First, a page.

Warriors Rumors: Green, DiVincenzo, Kuminga, Poole, Paul, Thompson

The Warriors are optimistic about re-signing Draymond Green and have been discussing a three-year deal with his representatives, according to Michael Scotto of HoopsHype and Anthony Slater of The Athletic. Slater says trading for Chris Paul was a win-now move that the team wouldn’t have made without a level of confidence that Green will return. He projects a new contract for Green starting close to the range of the $27.6MM player option that he declined, but adds that every $1MM the Warriors can save is important because of their inflated tax bill.

There may not have been a realistic market for Green in free agency, Scotto adds. The Kings were floated as a possibility because their head coach is former Warriors assistant Mike Brown, but Scotto points out that they’re hoping to sign Kyle Kuzma and had to work out a new deal with Harrison Barnes. The Pistons and Grizzlies were also mentioned, but Slater states that Memphis dropped out of consideration with the Marcus Smart trade.

There’s more on the Warriors:

  • Donte DiVincenzo is expected to sign elsewhere and may be able to land a non-taxpayer MLE, which would be more than twice what Golden State can offer him, according to Scotto. Sources tell C.J. Holmes of The San Franciso Chronicle that the Knicks have emerged as the favorite to land DiVincenzo, who prefers to play on the East Coast and is hoping to receive a contract starting at $9-12MM. However, Scotto isn’t convinced that DiVincenzo would be a good fit in New York considering the number of guards already on the roster.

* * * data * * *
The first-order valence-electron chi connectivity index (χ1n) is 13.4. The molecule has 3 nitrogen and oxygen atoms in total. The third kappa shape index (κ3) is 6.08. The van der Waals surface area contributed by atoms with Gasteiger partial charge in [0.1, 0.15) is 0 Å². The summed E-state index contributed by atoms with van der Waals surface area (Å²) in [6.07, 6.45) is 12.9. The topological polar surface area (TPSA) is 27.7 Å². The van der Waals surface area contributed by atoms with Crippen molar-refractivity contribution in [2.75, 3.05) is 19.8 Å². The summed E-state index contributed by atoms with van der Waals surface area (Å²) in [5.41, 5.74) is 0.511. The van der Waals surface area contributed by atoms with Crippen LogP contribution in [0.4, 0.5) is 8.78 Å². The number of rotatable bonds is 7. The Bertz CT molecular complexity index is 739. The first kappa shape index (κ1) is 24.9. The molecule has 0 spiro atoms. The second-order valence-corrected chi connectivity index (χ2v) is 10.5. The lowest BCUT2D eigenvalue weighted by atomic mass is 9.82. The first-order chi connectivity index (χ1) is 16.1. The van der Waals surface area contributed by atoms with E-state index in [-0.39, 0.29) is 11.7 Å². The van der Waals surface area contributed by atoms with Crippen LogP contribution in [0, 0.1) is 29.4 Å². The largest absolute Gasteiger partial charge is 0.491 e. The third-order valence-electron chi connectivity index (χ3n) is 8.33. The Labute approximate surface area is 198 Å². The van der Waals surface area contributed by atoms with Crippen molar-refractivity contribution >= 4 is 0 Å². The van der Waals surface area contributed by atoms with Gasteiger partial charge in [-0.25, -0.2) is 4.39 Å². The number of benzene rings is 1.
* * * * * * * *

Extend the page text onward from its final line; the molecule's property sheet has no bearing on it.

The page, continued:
• The Pacers were among the teams that inquired on Jonathan Kuminga, offering mainly draft assets in return, sources tell Scotto. Slater also cites interest from the Raptors and says Golden State began asking about OG Anunoby before the trade deadline. However, Slater doesn’t believe the Warriors have been shopping Kuminga, saying the organization still has confidence in him and he’ll likely be on the team when next season begins.
  • The decision to part with Jordan Poole in the trade for Paul was necessary to unload his contract, but coach Steve Kerr welcomed the chance to move on from a player who was fourth in the league in turnovers last season and often took poor shots, Slater states. Slater envisions Paul as the leader of the second unit, helping to develop young players such as Kuminga and Moses Moody.
  • Getting rid of Poole’s contract increases the chances for a Klay Thompson extension, according to Slater. Paul’s $30MM salary for 2024/25 is non-guaranteed, so more long-term money is available for Thompson. Slater doesn’t believe the Warriors have started negotiating a salary with Thompson yet, but he expects the veteran guard will have to accept a reduction from his current $43MM.